That, and I loved that the whole city was about beer and shorts. In St. Louis, in the late nineties, I couldn't find an ounce of pretension if I tried.

#6. BELLERIVE PARK. Located down on S. Broadway-- way down... I stumbled upon Bellerive this spring and was angry-- irate, even-- that no one had ever told me about this park. I love the river. True, I've lived in other river cities, but there is something about the Mississippi, bisecting the country. When I was 11, we were moving across the country and we passed through St. Louis on 70, my mom waking us up to look at the Mississippi and the Arch, to tell us that we had just crossed into the West. I remember not caring, and wondering what the big deal was. It was just a river.

But then there was the Flood of '93, and that idea of just a river changed for me forever. That river was mightly, was dangerous, was powerful. I think of all the towns alongside of it. I think of Lewis and Clark. I think of Huck Finn. There is a history to it, and one which we can bear witness to.

I sit at Bellerive Park a lot in the mornings, reading, watching the river. The barges which move so slowly beneath. It's like the world slows down for a bit, and I am seeing the same thing that so many others have seen over time. It's a beautiful view-- unparalleled in St. Louis. And even though most people who live here don't hold a lot of stock in the river, I love it. And I love that park.

#5. The NORTH SIDE. When I first moved here, people warned me of the N. Side. "Way worse than East St. Louis," they said: gangs, carjackings, drugs, prostitutes. When I was looking at apartments, I had taken 70 west instead of 44 and got off on N. Grand instead of S. Grand. Everything was boarded up, derelict, and I cried as i drove thinking that was all I could afford, thinking that was what I had just gotten myself into.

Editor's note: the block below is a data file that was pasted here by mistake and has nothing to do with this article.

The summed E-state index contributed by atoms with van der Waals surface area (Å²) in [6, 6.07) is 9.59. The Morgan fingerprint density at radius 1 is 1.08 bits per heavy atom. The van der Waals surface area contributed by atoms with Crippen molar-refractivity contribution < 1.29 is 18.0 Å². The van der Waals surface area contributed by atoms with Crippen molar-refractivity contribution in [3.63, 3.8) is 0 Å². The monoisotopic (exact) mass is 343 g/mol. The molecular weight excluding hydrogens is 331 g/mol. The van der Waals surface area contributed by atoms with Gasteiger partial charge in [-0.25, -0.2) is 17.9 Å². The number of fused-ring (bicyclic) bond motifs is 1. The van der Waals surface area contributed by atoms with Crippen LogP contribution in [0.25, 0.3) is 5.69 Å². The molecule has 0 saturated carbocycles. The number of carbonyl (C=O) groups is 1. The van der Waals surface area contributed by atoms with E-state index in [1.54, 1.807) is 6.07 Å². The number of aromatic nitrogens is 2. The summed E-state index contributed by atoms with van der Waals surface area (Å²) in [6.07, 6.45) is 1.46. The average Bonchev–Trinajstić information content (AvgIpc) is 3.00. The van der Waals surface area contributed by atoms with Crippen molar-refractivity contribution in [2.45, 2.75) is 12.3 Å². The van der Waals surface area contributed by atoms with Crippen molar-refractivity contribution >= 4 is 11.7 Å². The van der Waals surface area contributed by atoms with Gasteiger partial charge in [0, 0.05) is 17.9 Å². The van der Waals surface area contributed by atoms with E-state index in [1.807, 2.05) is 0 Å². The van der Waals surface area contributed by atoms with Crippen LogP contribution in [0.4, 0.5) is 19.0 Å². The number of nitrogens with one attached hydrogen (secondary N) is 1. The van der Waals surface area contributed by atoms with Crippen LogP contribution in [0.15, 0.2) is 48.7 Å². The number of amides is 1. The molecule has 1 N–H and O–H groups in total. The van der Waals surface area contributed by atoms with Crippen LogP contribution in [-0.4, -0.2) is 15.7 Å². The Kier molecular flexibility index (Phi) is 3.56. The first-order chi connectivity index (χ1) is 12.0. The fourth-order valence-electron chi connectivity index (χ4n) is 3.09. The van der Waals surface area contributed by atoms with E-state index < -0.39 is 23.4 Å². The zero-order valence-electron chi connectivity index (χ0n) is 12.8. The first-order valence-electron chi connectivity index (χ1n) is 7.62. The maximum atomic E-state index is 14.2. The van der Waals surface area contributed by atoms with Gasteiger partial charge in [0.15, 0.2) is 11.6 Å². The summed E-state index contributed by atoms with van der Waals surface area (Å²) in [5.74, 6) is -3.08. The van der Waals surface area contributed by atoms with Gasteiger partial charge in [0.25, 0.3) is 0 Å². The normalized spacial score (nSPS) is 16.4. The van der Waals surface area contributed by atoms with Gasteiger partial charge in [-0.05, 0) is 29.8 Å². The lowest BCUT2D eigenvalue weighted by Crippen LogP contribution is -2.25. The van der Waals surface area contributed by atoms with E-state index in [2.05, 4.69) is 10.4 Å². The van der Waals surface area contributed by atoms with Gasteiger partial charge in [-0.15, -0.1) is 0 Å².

These days, I take N. Grand by choice, though St. Louis Avenue is my favorite street in the whole city. I like to take it from 70 straight west out of the city and into Pine Lawn. On the eastern part of STL Ave., there are grand old homes, beautiful, reminding us of what the N. Side once was. There are small businesses with hand-painted signs, residents sitting out on their porches, kids riding their bikes in the streets (usually with another kid on the handlebars). Sure, there are all those things I was warned about, but I see those things in my neighborhood as well.

And the North Side gives me many things my neighborhood doesn't: Crown Candy, The Goody Goody Diner, the Skate King, Gino's Lounge, Red Bones Den, the big column in the circle, Fairgrounds Park, and beautiful, beautiful grafitti.

I teach on the N. Side, and I love each day as I drive into school. I love it for what it was, and for the possibility I see within it again. I love it for the folks who live there and for the things they try to do to make it better. And I love its raw quality.


These things help create the place I love, the way I used to see this town and what I now see everyday. In this city, it's not the big stuff, but the patch within that you carve for yourself. This is my St. Louis.

Coming soon, Numbers 4-1 on the countdown...